Starring Jean Reno, Mercedes Ruehl and Polly Walker.
Directed by Paul Weiland. Written by Saul Turteltaub, Dick Clement and Ian Le Frenais.
Produced by Paul Trijbits, Alison Owen and Dario Poloni.
A Fine Line release. Comedy.
Rated PG-13 for sexuality and brief language.
Running time: 99 min. Screened at the Santa Barbara fest.
Fine Line—which long had this on its coming slate as “Roseanna’s Grave”—considered retitling this “For the Love of Roseanna” and then settled for “For Roseanna,” probably hoping to avoid the death-title boxoffice jinx. (Although the intermediate title better captured the spirit of this light-hearted affair.)
Although the story seems a grave one–a dying wife (“The Fisher King’s” Mercedes Ruehl) wants to be assured of being laid to rest in the same cemetery as that of her dead child–director Paul Weiland and his three scripters ensure that “Roseanna’s Grave” remains a comic affair. They do this by using a droll scenario that wouldn’t be out of place in foreign-language fare (set in an Italian village, the film is in English): With the local graveyard almost full, Roseanna’s loving husband (“Mission: Impossible’s” Jean Reno) begins to stash bodies as townspeople die.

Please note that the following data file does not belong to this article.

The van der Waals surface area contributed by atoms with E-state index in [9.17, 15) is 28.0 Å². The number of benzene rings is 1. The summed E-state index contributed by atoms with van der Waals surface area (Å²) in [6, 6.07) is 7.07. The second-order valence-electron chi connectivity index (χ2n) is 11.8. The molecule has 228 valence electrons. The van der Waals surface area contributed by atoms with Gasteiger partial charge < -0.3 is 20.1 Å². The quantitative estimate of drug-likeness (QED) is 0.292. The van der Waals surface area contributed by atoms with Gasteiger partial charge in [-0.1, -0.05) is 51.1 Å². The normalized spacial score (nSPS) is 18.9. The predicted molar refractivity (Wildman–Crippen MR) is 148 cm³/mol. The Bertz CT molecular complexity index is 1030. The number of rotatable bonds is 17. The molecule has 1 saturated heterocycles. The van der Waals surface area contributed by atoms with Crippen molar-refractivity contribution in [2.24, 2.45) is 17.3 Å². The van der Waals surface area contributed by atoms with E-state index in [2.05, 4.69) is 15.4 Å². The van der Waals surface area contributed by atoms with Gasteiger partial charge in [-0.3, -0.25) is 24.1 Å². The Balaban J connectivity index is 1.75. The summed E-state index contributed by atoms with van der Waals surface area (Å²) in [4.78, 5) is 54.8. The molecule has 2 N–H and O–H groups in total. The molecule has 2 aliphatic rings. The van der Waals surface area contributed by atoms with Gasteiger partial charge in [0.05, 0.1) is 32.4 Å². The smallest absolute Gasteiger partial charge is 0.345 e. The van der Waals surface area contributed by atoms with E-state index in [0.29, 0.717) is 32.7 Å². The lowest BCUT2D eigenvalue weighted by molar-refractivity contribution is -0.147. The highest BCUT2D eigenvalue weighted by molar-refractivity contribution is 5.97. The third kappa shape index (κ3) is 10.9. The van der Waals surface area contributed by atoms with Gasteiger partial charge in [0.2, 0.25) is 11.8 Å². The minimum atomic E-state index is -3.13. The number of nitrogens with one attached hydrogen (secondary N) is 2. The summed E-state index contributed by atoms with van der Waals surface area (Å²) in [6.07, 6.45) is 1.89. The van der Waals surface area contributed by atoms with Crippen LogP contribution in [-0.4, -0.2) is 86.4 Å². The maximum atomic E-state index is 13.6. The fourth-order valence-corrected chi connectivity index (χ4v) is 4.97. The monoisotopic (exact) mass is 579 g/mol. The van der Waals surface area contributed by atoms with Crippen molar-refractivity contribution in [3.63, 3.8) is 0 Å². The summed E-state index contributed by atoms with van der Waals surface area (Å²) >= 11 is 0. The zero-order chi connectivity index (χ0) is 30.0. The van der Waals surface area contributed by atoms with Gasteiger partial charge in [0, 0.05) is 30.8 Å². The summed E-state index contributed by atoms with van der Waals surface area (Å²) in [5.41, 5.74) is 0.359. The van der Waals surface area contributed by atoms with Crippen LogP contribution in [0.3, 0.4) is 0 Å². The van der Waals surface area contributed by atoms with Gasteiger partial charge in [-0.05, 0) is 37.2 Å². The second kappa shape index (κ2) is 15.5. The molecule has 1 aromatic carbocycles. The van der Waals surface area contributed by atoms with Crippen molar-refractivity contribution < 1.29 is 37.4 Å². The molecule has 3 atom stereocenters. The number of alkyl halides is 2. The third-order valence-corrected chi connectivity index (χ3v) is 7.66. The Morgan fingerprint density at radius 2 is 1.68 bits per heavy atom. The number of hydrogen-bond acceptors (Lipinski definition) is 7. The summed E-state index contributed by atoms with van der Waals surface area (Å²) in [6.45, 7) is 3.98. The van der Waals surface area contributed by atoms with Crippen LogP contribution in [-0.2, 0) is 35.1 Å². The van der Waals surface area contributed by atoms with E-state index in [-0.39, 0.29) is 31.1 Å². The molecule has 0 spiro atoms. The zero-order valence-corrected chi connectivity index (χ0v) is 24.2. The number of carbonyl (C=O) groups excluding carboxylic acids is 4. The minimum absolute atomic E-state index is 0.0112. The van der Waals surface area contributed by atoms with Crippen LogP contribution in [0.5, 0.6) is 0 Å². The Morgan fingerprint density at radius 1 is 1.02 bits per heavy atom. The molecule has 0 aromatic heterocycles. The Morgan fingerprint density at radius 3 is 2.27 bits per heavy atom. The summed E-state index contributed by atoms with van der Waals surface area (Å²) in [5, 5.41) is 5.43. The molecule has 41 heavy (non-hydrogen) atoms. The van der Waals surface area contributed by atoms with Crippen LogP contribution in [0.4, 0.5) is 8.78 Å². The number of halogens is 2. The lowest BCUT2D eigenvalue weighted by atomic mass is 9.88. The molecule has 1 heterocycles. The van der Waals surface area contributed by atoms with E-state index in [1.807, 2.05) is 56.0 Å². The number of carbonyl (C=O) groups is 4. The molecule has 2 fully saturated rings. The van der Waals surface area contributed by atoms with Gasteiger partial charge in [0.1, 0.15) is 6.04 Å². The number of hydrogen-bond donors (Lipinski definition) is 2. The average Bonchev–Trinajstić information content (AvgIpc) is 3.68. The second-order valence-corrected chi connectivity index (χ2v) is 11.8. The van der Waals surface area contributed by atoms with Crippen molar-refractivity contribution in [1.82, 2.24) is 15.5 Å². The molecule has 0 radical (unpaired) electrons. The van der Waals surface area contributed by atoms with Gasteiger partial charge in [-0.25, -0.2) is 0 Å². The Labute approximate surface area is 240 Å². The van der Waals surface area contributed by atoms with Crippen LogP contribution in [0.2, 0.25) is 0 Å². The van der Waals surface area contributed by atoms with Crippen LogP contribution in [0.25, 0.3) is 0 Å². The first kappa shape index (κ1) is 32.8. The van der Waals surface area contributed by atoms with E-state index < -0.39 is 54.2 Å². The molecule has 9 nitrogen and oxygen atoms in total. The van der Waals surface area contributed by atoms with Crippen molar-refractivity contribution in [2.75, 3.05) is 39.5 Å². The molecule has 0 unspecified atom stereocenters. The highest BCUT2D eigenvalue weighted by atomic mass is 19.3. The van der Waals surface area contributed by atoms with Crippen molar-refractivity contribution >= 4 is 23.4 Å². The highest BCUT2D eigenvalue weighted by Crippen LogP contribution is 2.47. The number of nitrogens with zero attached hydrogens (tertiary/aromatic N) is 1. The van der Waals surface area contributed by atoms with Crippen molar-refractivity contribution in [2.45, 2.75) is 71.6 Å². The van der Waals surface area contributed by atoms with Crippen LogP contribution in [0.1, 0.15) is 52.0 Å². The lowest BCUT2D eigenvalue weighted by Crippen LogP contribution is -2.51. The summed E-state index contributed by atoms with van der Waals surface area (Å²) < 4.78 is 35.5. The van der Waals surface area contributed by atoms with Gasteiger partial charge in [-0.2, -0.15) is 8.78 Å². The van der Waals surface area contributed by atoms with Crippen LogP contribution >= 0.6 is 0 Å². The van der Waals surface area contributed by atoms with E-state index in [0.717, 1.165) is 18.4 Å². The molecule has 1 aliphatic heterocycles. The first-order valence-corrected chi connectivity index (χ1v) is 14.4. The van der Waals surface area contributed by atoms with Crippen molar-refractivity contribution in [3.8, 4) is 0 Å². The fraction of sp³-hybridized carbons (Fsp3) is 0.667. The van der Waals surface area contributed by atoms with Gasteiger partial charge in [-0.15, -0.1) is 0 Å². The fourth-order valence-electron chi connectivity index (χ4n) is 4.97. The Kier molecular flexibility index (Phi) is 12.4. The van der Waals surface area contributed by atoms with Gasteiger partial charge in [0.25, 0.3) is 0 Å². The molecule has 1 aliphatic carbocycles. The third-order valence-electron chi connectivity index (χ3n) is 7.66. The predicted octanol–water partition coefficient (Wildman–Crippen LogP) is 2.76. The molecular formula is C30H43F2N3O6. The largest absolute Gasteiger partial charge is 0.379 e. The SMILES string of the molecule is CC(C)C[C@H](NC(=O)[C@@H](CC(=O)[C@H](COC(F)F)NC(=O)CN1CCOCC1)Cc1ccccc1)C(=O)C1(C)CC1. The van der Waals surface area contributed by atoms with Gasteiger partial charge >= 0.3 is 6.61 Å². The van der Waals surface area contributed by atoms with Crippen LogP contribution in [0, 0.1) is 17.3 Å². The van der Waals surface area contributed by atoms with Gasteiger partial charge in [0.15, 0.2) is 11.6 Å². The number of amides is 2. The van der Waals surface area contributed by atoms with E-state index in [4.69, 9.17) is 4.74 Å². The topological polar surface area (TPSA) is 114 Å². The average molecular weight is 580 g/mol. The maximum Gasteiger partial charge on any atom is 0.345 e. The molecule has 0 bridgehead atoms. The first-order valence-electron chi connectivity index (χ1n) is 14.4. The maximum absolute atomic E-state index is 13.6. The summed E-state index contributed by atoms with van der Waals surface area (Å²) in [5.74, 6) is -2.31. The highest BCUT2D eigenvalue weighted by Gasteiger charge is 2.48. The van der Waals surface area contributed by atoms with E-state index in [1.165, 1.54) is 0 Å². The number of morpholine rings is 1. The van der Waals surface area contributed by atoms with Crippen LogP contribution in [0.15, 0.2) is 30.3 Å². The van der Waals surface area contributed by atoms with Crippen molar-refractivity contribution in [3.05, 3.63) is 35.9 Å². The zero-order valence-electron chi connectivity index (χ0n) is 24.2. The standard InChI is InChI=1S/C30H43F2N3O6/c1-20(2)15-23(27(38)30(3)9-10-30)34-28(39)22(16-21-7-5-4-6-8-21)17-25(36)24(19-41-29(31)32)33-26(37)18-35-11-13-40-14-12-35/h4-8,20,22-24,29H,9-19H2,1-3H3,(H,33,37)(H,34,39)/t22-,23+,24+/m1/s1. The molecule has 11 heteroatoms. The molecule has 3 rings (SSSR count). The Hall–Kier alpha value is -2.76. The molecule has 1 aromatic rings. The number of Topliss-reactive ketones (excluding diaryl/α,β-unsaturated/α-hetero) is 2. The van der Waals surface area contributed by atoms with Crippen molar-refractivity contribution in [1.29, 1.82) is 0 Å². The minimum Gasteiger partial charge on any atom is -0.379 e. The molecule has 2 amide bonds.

But the film never crosses over to slapstick, and that’s thanks in part to the surprisingly genuine humanity of the key characters. Reno and Ruehl make for a convincing married couple; though the spouses are accustomed to each other’s day-to-day presence, the two players make the audience see there remains a deep romance between them. As Roseanna’s single sister, who shares the couple’s home so as to be close to her sister and who Roseanna sometimes envisions becoming her husband’s wife after she’s gone, Polly Walker (“Restoration”) does a fine job with the most intriguing part, in that she must be loyal to her sister and yet sexual simultaneously.
Given that Fine Line took this film to ShowEast and is releasing it in two digital formats, the distributor has aspirations to reaching beyond the art-house crowd to crossover audiences. The lack of A-list stars and the overseas locale, which is more realistic than splendid, will likely act as limiters. But the story is a sunny one, despite the original title, and the wistfully happy ending is sure to please audiences of any stripe.